Benjamin purchased a dining table and chairs on finance. He repaid $1,400 towards the dining table and chairs but then struggled to keep up with his repayments. In 2018, the lender referred the debt to a collection agency.
Benjamin made payments to the collection agency until late 2020. He stopped paying because he believed he had repaid the debt in full. However, the collection agency said he still owed $280.
In 2021, Benjamin asked the collection agency for a statement showing his payments to them and their charges. The collection agency said they could not provide this and referred Benjamin to the lender.
When Benjamin contacted the lender, they told him the collection agency had confirmed his account was repaid in full. The lender asked the collection agency for a statement, but they did not provide one.
Benjamin was not happy with the lender’s response because he still wanted a statement. He believed he may have been due a refund because he had paid $200 direct to the lender, after they had referred the debt for collection. Benjamin believed this may not have been applied to his debt.
Benjamin complained to FSCL about the lender. The collection agency was not a FSCL member.
Benjamin believed the collection agency should provide an account statement showing his transactions with them.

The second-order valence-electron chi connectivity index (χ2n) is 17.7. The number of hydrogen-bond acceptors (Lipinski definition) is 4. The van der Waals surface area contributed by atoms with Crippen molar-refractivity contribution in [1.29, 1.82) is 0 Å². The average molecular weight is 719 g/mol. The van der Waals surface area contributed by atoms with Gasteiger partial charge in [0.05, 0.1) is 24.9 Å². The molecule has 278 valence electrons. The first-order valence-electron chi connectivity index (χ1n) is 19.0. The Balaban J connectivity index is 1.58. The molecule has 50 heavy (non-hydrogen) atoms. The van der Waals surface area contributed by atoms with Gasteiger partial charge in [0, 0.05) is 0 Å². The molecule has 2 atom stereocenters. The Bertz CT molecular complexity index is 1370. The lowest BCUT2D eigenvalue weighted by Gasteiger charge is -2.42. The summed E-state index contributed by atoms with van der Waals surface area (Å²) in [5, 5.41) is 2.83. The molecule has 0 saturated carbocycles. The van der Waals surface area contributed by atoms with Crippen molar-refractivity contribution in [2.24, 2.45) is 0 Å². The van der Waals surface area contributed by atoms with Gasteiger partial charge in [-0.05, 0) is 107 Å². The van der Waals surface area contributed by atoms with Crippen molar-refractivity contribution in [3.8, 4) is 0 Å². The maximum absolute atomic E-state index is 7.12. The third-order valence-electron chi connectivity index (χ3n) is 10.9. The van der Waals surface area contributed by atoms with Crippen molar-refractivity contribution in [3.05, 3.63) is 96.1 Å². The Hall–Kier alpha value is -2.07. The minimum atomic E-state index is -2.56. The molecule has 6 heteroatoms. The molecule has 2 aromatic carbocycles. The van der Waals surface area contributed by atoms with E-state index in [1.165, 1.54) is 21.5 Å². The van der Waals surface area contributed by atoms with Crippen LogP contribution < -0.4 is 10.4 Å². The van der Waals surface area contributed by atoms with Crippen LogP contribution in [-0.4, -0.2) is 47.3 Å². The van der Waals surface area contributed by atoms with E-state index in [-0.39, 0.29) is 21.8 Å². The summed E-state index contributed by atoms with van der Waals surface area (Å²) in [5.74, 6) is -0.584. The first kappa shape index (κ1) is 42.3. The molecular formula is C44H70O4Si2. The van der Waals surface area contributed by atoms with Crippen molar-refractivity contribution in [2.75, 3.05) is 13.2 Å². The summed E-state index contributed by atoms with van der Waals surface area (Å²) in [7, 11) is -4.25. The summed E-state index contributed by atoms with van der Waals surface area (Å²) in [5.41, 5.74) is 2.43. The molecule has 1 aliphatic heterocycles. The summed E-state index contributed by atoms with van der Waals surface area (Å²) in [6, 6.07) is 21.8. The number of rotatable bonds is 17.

The lender said the collection agency do not generate statements for debtors.
There seemed no good reason for why the collection agency were unable to provide a statement showing payments they had received from Benjamin and their charges which were passed on to him. The lender was responsible for the collection agency’s failure to provide this information. At law, a lender is responsible for the acts and omissions of their agents.
The lender accepted our view and asked the collection agency to manually generate an account statement for Benjamin. When Benjamin reviewed the statement, he said he was due a $200 refund. In the interests of an early resolution, the lender agreed to pay the refund.
Insights for participants
Under the Credit Contracts and Consumer Finance Act 2003, a lender must treat a borrower reasonably and in an ethical manner when collecting an unpaid loan. Lenders also need to comply with the Fair Trading Act 1986 when collecting debts. A lender should ensure their collection agents comply with the lender’s legal obligations.